Monthly Archives: June 2014

Ouch! That Hurts When You Try to Be Kind

disillusioned young violinistWe’ve all seen it: the doting parents praising their child after a performance that everyone else in the room knows was terrible.

The problem is that in an attempt to be loving and kind, they are actually hurting their child.

The same thing can happen at work when supervisors fail to give honest, and sometimes difficult, feedback to their coworkers.

Some Important New Insights From Research

A new study* published in April 2014 helps explain why people sometimes think they are good at something when actually they are not good at all.

First, let me mention why this study is so important. It is important because of the huge amount of data used for the study. The authors used a meta-synthesis statistical technique with data from many other studies. This allowed them to look at results from over a quarter of a million participants. That is a mega-number for research!

Second, let me mention what it tells us. One of the main reasons why we are self-deceived about our abilities and think that we can do better at something than we really can is because we don’t have good self-insight. Many times, the lack of self-insight is a direct result of people getting vague feedback from family, friends, and employers.

Let’s be clear: self-esteem rarely, if ever, leads to greater performance. Yet in an effort to be kind and build self-esteem, we give vague, often overly generous feedback to our friends and co-workers. “You did a good job,” is too fuzzy to do anyone any good.

What improves performance is accurate and specific feedback and a concerted effort to improve. For more on the difference between the lie, “practice makes perfect” and the truth “perfect practice makes perfect” click here.

Think back to your best teachers in school. You know, the ones that pushed you to excel. They often were not the kindest or even the gentlest, but they were the ones who were honest and pushed you to constant improvement. They told you exactly what you were doing wrong and how to fix it.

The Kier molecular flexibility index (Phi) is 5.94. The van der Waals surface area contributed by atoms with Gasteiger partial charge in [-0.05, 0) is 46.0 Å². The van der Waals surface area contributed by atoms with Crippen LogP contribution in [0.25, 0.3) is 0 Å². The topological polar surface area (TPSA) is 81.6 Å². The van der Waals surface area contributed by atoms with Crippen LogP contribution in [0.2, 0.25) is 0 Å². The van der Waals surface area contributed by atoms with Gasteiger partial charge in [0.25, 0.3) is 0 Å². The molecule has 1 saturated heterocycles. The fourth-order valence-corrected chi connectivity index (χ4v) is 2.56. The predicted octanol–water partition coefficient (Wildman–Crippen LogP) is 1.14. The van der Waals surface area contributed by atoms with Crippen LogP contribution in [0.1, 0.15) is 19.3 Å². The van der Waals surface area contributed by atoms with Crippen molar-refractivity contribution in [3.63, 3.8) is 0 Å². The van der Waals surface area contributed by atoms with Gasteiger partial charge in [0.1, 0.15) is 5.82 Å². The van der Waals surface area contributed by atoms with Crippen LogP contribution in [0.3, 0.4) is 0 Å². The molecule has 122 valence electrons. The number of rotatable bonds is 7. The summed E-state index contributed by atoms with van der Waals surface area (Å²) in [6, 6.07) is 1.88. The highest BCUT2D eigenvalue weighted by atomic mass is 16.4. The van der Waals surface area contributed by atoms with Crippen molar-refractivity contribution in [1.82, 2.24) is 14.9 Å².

One of the researchers (Krizan) said, “If people are evaluating themselves in terms of very specific criteria, they’re going to have better self-insight because they are constrained by how to interpret the ability.”

What Should We Do?

On the receiving feedback side: push those around you to greater honesty and specifics when they are giving you feedback.

Drill down deeper if they say you did “well.” What was good about it? How could if be better?

On the giving feedback side: Be brutally honest (with kindness!) and very specific when you give feedback. Tell your friends, family, and coworkers exactly what was good and what was bad.

They will thank you for it in the end.

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*E. Zell, Z. Krizan. Do People Have Insight Into Their Abilities? A Metasynthesis. Perspectives on Psychological Science, 2014; 9 (2): 111 DOI: 10.1177/1745691613518075

Cooperation With Croquet Mallets

Croquet Score“If you had to identify, in one word, the reason why the human race has not achieved, and never will achieve, its full potential, that word would be ‘meetings.’”- Dave Barry

Cooperation is something that every child has to learn. Sometimes it takes a lot to learn it. One of my cooperation learning sessions involved “Sally,” the girl next door. Sally and I were the same age, went to the same schools, and grew up together. Our families were great friends and we spent a lot of time together as children.

Did I mention that Sally was sometimes infuriating? In my memory it seems that every game we played ended in us fighting and every time we played together, one (or both) of us would end up running home to our mothers in tears.

Then there was the croquet mallet incident. I really don’t remember the exact incident, but I do remember the aftermath. Evidently, Sally extremely irritated me while we were playing croquet and I hit her over the head with my croquet mallet. As I said, I don’t remember that incident but I do remember how much trouble I was in afterward. (And the spanking.) I needed a big lesson in cooperation.

Cooperation isn’t for just on the playground. It should, and must, happen every day in the office. One of the examples of a way we cooperate is to have a meeting.

Unfortunately, many meetings are a waste of time.  When you consider man-hours, if you just have eight people in a meeting and meet for one hour you have used an entire eight-hour day. Was that meeting worth a whole day’s work? Many times, unfortunately, the answer is no.